Wednesday, 9 May 2018

Cannes 2018 - Everybody Knows by Asghar Farhadi



In Everbody Knows, Laura (Penélope Cruz) returns to a Spanish village for a big family wedding, having made her life in Argentina. The celebration takes a turn for the worst however, as her teenage daughter Irene (Carla Campra) is kidnapped the night of the wedding. Unable to contact the police due to threats from the kidnappers, the family members tear each other apart as they attempt to solve the mystery and rescue her.

When a director travels to a completely different country to its own, and films in a different language, there is an inherent danger that their style will not translate well, that they might have a superficial outlook over a culture they are unfamiliar with. Of course, it can also works beautifully (see Paul Verhoeven recently, with Elle).


While this is not the first time Asghar Farhadi has made a film abroad, (The Past was set in France, although the film still had some strong narrative ties with Iran) here he completely throws himself in the Spanish culture. Indeed the film opens with some idyllic, sun drenched scenes in the countryside leading to a riotous wedding.

However, as the tragedy strikes that same night, what follows is the painful entanglement of a web of lies, secrets and resentment that spreads across the entire family and those near them, with colours progressively deserting the film's palette. The whodunnit is compelling and satisfying, although, while unleashing a fair few twists and turns, the director chooses to remain resolutely realistic. With each layer of deceit uncovered, past dramas and unfinished business are unveiled, and Asghar Farhadi has a lot of fun making its audience suspect absolutely everybody, in ways that still feels totally believable.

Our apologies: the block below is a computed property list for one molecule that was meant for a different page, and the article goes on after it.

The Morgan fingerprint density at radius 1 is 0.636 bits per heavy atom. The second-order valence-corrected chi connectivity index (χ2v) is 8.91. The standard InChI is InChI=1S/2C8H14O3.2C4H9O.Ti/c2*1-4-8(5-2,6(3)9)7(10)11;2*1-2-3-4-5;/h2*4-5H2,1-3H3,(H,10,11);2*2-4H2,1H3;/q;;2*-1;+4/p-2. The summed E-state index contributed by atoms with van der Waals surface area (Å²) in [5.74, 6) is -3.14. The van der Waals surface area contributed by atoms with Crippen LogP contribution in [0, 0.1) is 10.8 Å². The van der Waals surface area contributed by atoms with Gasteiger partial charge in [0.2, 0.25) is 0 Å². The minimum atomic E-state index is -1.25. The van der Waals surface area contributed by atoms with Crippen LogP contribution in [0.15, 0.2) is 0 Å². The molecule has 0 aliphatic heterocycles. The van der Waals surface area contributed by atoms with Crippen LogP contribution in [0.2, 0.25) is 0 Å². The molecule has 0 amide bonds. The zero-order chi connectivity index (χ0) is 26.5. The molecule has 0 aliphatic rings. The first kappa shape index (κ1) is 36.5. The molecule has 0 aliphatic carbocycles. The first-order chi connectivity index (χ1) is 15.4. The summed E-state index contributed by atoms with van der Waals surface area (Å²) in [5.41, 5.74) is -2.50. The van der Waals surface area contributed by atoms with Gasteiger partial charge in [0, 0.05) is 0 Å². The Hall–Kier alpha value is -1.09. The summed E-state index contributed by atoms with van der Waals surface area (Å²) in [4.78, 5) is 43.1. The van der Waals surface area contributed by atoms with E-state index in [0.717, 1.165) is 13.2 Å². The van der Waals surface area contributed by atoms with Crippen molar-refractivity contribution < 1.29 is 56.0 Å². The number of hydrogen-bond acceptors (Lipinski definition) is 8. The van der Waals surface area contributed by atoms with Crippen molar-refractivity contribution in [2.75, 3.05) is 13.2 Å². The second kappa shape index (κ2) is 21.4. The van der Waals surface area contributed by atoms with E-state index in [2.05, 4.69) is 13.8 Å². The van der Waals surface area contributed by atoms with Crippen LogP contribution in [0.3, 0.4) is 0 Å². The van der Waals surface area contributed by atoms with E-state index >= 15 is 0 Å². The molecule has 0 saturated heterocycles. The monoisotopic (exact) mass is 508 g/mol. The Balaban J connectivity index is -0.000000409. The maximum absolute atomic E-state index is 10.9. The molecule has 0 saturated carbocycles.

Even more interesting is the social commentary throughout. While so many directors "do" social by hammering down their point with the lightness of a badly photocopied union tract, here Asghar Farhadi subtly brushes the class conflict at the core of the relationships between the family and those who gravitate around them (and not just in the obvious ways you first expect), or even within themselves, where bourgeoisie's snobbery still pulsates under the veneer of their close ties.


There is some clumsiness at times. The portrayal of Spain veers dangerously close to stereotypes at first (although this fits well with the facade that each character shows versus their reality), and an abrupt nod to Vertigo feels heavy-handed. You also could argue that while the director is in foreign soil, the themes he tackles are not a stretch from his usual work. Having said that, there almost is a touch of Haneke in the way he tackles bourgeois hypocrisy, as well as his interesting use of an omnipresent drone in the first act, whose footage is then scrutinised later on, a technique that would be right at home in a film of the illustrious Austrian director.

The acting ensemble is superb across the board. Of course, Penélope Cruz and Javier Bardem shine, and this is the former's most interesting recent part, baring herself more and more throughout the film, after her glamorous entrance. The supporting roles are just as worthy of praise however, with Bárbara Lennie in particular, as Paco's wife, being given the best, most intense scene.

The star wattage of Asghar Farhadi's latest film should open his work to a wider audience. For those more familiar with his previous films, asides from a few niggles, and while this definitely is not his best film, there is still much to enjoy and ponder.


Review by Laurent de Alberti

Star rating: 

Official Selection, In Competition

Everybody Knows. Spain/France/Italy 2018. Directed by Asghar Farhadi. Starring Penélope Cruz, Javier Bardem, Bárbara Lennie...





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